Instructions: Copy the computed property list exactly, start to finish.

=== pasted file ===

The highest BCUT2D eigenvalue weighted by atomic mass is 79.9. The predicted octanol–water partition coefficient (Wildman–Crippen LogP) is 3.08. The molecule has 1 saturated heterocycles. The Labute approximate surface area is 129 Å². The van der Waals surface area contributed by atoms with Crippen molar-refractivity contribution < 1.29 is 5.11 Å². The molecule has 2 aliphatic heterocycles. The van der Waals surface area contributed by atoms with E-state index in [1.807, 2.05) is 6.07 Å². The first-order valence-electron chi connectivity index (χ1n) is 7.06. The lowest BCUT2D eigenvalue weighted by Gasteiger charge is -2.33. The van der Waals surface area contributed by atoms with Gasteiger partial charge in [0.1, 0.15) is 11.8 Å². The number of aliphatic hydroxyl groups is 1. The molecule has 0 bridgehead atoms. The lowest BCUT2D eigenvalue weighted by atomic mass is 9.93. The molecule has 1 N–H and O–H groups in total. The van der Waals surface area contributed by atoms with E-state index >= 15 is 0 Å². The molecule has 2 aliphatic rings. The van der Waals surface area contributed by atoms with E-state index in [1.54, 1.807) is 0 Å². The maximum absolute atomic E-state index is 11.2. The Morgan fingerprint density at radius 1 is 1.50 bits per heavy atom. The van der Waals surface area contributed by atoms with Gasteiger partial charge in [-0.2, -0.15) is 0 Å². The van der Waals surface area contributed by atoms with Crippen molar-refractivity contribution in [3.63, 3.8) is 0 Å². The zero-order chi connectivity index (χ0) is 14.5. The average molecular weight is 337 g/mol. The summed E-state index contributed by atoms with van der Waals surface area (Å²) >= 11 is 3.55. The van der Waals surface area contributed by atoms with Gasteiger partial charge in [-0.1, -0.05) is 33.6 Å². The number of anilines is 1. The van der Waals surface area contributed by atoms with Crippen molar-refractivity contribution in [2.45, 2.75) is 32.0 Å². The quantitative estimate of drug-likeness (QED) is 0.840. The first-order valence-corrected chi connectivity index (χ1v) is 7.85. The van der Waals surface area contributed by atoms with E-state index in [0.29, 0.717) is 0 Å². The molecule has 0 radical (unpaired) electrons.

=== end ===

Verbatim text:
The highest BCUT2D eigenvalue weighted by atomic mass is 79.9. The predicted octanol–water partition coefficient (Wildman–Crippen LogP) is 3.08. The molecule has 1 saturated heterocycles. The Labute approximate surface area is 129 Å². The van der Waals surface area contributed by atoms with Crippen molar-refractivity contribution < 1.29 is 5.11 Å². The molecule has 2 aliphatic heterocycles. The van der Waals surface area contributed by atoms with E-state index in [1.807, 2.05) is 6.07 Å². The first-order valence-electron chi connectivity index (χ1n) is 7.06. The lowest BCUT2D eigenvalue weighted by Gasteiger charge is -2.33. The van der Waals surface area contributed by atoms with Gasteiger partial charge in [0.1, 0.15) is 11.8 Å². The number of aliphatic hydroxyl groups is 1. The molecule has 0 bridgehead atoms. The lowest BCUT2D eigenvalue weighted by atomic mass is 9.93. The molecule has 1 N–H and O–H groups in total. The van der Waals surface area contributed by atoms with E-state index >= 15 is 0 Å². The molecule has 2 aliphatic rings. The van der Waals surface area contributed by atoms with E-state index in [1.54, 1.807) is 0 Å². The maximum absolute atomic E-state index is 11.2. The Morgan fingerprint density at radius 1 is 1.50 bits per heavy atom. The van der Waals surface area contributed by atoms with Gasteiger partial charge in [-0.2, -0.15) is 0 Å². The van der Waals surface area contributed by atoms with Crippen molar-refractivity contribution in [3.63, 3.8) is 0 Å². The zero-order chi connectivity index (χ0) is 14.5. The average molecular weight is 337 g/mol. The summed E-state index contributed by atoms with van der Waals surface area (Å²) >= 11 is 3.55. The van der Waals surface area contributed by atoms with Gasteiger partial charge in [-0.1, -0.05) is 33.6 Å². The number of anilines is 1. The van der Waals surface area contributed by atoms with Crippen molar-refractivity contribution in [2.45, 2.75) is 32.0 Å². The quantitative estimate of drug-likeness (QED) is 0.840. The first-order valence-corrected chi connectivity index (χ1v) is 7.85. The van der Waals surface area contributed by atoms with E-state index in [0.29, 0.717) is 0 Å². The molecule has 0 radical (unpaired) electrons.